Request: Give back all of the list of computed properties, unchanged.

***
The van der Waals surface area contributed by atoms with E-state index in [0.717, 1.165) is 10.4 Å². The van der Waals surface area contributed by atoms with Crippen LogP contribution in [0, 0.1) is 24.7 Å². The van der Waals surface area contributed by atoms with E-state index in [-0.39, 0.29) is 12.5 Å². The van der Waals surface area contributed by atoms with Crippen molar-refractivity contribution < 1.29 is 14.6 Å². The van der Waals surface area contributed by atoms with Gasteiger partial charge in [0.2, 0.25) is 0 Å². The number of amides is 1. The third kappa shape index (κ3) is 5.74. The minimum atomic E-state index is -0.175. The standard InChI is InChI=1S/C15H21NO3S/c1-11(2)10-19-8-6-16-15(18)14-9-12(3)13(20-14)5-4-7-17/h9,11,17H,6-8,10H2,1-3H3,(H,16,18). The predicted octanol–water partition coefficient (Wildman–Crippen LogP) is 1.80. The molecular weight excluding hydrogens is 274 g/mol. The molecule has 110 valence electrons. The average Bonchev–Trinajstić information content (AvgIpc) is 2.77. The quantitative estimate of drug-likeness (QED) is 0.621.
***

The van der Waals surface area contributed by atoms with E-state index in [0.717, 1.165) is 10.4 Å². The van der Waals surface area contributed by atoms with Crippen LogP contribution in [0, 0.1) is 24.7 Å². The van der Waals surface area contributed by atoms with E-state index in [-0.39, 0.29) is 12.5 Å². The van der Waals surface area contributed by atoms with Crippen molar-refractivity contribution < 1.29 is 14.6 Å². The van der Waals surface area contributed by atoms with Gasteiger partial charge in [0.2, 0.25) is 0 Å². The number of amides is 1. The third kappa shape index (κ3) is 5.74. The minimum atomic E-state index is -0.175. The standard InChI is InChI=1S/C15H21NO3S/c1-11(2)10-19-8-6-16-15(18)14-9-12(3)13(20-14)5-4-7-17/h9,11,17H,6-8,10H2,1-3H3,(H,16,18). The predicted octanol–water partition coefficient (Wildman–Crippen LogP) is 1.80. The molecular weight excluding hydrogens is 274 g/mol. The molecule has 110 valence electrons. The average Bonchev–Trinajstić information content (AvgIpc) is 2.77. The quantitative estimate of drug-likeness (QED) is 0.621.